• $12,250 of value in Household Goods.
  • $22,975 of value in your residence.
  • $3,675 of value in your vehicle. 

Keep in mind, especially for assets that are secured, these amount refer to the equity, if any, found therein; not necessarily the value of same.  For example: if your vehicle has a value of $30,000 and the loan balance of this vehicle is $27,000, your equity is $3,000 and within your exempt amount.  Also, these amounts are double for legally married couples.

Do I have to have a certain amount of debt to file ?

No. However, some situations may not warrant filing for bankruptcy. If your financial difficulties are temporary, you may consider making other arrangements with individual creditors for a change in payment amounts or a reduction in the total amount due.

What is a joint petition ?

A joint petition is when an individual and a spouse file a single petition. Unmarried partners must each file a separate case or petition.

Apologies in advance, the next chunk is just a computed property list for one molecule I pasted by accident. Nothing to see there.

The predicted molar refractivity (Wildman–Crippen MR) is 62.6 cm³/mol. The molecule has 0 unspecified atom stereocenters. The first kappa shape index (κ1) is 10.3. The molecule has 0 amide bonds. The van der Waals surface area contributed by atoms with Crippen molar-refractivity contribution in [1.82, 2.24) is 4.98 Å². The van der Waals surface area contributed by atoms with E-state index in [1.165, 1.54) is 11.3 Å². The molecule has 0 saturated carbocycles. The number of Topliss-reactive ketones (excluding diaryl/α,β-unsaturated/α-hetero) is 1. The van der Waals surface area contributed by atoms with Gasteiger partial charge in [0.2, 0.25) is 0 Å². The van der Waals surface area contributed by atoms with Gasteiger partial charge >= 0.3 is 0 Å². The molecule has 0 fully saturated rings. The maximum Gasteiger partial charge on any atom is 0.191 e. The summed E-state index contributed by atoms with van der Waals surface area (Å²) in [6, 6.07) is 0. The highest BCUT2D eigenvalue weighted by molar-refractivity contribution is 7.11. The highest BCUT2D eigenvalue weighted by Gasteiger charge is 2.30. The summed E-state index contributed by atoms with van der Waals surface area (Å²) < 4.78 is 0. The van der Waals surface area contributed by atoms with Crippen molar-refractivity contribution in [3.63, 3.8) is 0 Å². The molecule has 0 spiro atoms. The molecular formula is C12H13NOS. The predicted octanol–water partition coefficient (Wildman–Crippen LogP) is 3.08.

What happens if one spouse filed for bankruptcy and not the other ?

If one spouse files and the other does not, the one that does not could be responsible for the debts. 

Does my divorce decree protect me from creditors if my ex files for bankruptcy?

No. If you're a co-signer with your ex-spouse on a debt, the creditor can require the entire payment of that debt from you even though the divorce decree assigns the full debt to your ex-spouse. 

Can a loan co-signer be responsible for a debt if the other person declares bankruptcy ?

Yes. The lender can require the co-signer to make payments on a loan once the principal has declared bankruptcy on the credit. 

Do I have to file bankruptcy on all the accounts I owe, or can I keep some out ?